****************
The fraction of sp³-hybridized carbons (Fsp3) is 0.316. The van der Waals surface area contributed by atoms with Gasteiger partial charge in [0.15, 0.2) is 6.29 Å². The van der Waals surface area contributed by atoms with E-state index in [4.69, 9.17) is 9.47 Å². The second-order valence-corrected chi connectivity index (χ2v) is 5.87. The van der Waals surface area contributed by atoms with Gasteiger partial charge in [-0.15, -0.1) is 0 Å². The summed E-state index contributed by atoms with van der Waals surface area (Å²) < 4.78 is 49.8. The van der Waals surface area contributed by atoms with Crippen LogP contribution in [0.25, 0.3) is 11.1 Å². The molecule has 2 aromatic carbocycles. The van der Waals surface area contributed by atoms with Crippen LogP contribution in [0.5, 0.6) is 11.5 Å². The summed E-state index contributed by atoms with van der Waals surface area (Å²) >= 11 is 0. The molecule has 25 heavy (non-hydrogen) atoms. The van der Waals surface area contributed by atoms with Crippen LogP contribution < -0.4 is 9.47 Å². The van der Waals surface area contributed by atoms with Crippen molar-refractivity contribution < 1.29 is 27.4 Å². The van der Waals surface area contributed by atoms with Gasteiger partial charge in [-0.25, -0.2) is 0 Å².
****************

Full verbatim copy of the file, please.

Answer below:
The fraction of sp³-hybridized carbons (Fsp3) is 0.316. The van der Waals surface area contributed by atoms with Gasteiger partial charge in [0.15, 0.2) is 6.29 Å². The van der Waals surface area contributed by atoms with E-state index in [4.69, 9.17) is 9.47 Å². The second-order valence-corrected chi connectivity index (χ2v) is 5.87. The van der Waals surface area contributed by atoms with Gasteiger partial charge in [-0.15, -0.1) is 0 Å². The summed E-state index contributed by atoms with van der Waals surface area (Å²) < 4.78 is 49.8. The van der Waals surface area contributed by atoms with Crippen LogP contribution in [0.25, 0.3) is 11.1 Å². The molecule has 2 aromatic carbocycles. The van der Waals surface area contributed by atoms with Crippen LogP contribution in [0.5, 0.6) is 11.5 Å². The summed E-state index contributed by atoms with van der Waals surface area (Å²) >= 11 is 0. The molecule has 25 heavy (non-hydrogen) atoms. The van der Waals surface area contributed by atoms with Crippen LogP contribution < -0.4 is 9.47 Å². The van der Waals surface area contributed by atoms with Crippen molar-refractivity contribution < 1.29 is 27.4 Å². The van der Waals surface area contributed by atoms with Gasteiger partial charge in [-0.25, -0.2) is 0 Å².